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At least we’re getting an accurate definition of austerity

Summary:
How long has this taken to arrive? “Restrictions on the growth in health and social care expenditure during ‘austerity’ have been associated with tens of thousands more deaths than would have been observed had pre-austerity expenditure growth been sustained,” said Prof Karl Claxton of the Centre for Health Economics at the University of York.“Our results are consistent with the hypothesis that the slowdown in the rate of improvement in life expectancy in England and Wales since 2010 is attributable to spending constraints in the healthcare and social care sectors.”This past decade people have been screaming about the cuts. And there it is, the actual definition - a slow down in the rise of such social spending. It should be obvious that such social spending cannot continue, forever, to

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How long has this taken to arrive?

“Restrictions on the growth in health and social care expenditure during ‘austerity’ have been associated with tens of thousands more deaths than would have been observed had pre-austerity expenditure growth been sustained,” said Prof Karl Claxton of the Centre for Health Economics at the University of York.

“Our results are consistent with the hypothesis that the slowdown in the rate of improvement in life expectancy in England and Wales since 2010 is attributable to spending constraints in the healthcare and social care sectors.”

This past decade people have been screaming about the cuts. And there it is, the actual definition - a slow down in the rise of such social spending. It should be obvious that such social spending cannot continue, forever, to grow faster than the economy as a whole. For the, well, obvious reason that if it did then soon enough we’d have nothing but social spending and nothing financing it.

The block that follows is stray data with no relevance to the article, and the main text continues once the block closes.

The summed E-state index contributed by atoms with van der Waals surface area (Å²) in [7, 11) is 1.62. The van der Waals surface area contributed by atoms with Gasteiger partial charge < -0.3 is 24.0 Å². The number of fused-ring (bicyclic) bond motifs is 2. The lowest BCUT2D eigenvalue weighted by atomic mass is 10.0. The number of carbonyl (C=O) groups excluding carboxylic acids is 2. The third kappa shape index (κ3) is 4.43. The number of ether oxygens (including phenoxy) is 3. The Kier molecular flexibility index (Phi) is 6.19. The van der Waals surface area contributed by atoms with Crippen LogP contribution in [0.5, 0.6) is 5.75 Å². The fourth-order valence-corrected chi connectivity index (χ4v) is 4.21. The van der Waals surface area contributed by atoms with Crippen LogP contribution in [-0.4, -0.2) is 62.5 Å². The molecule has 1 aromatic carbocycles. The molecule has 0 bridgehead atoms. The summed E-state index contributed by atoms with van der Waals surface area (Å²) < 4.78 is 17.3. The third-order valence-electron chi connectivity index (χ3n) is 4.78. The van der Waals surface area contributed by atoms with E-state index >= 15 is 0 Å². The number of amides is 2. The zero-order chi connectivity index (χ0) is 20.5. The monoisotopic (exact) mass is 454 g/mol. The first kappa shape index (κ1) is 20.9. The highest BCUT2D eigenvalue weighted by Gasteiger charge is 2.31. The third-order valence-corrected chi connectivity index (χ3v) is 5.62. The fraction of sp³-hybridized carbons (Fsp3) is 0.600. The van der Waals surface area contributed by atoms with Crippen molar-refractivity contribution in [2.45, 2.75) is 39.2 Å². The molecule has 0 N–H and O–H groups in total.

Some haven’t quite got the message yet. Polly Toynbee, obviously, among them:

I once chronicled Labour’s social programmes and their effects from 1997 to 2010. Spending on the NHS rose by an average of 7% a year, more than since it was founded in 1948.

Well, yes, but it can’t do that forever, can it?

Perhaps now that it’s in a scientific journal we can all agree that there were no cuts? That it was the rate of growth which was shaved, nothing else? That what actually happened was that after an election the new government declined to follow the spendthrift ways of the people who had just lost the election? That being, we’re really pretty certain, the purpose of having elections, that we folks out here get to decide whether the current plans should be followed or that the nation tries some other ones?

Democracy?

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Tim Worstall
Tim Worstall is a British-born writer and Senior Fellow of the Adam Smith Institute. Worstall is a regular contributor to Forbes and the Register. He has also written for the Guardian, the New York Times, PandoDaily, the Daily Telegraph blogs, the Times, and The Wall Street Journal. In 2010 his blog was listed as one of the top 100 UK political blogs by Total Politics.

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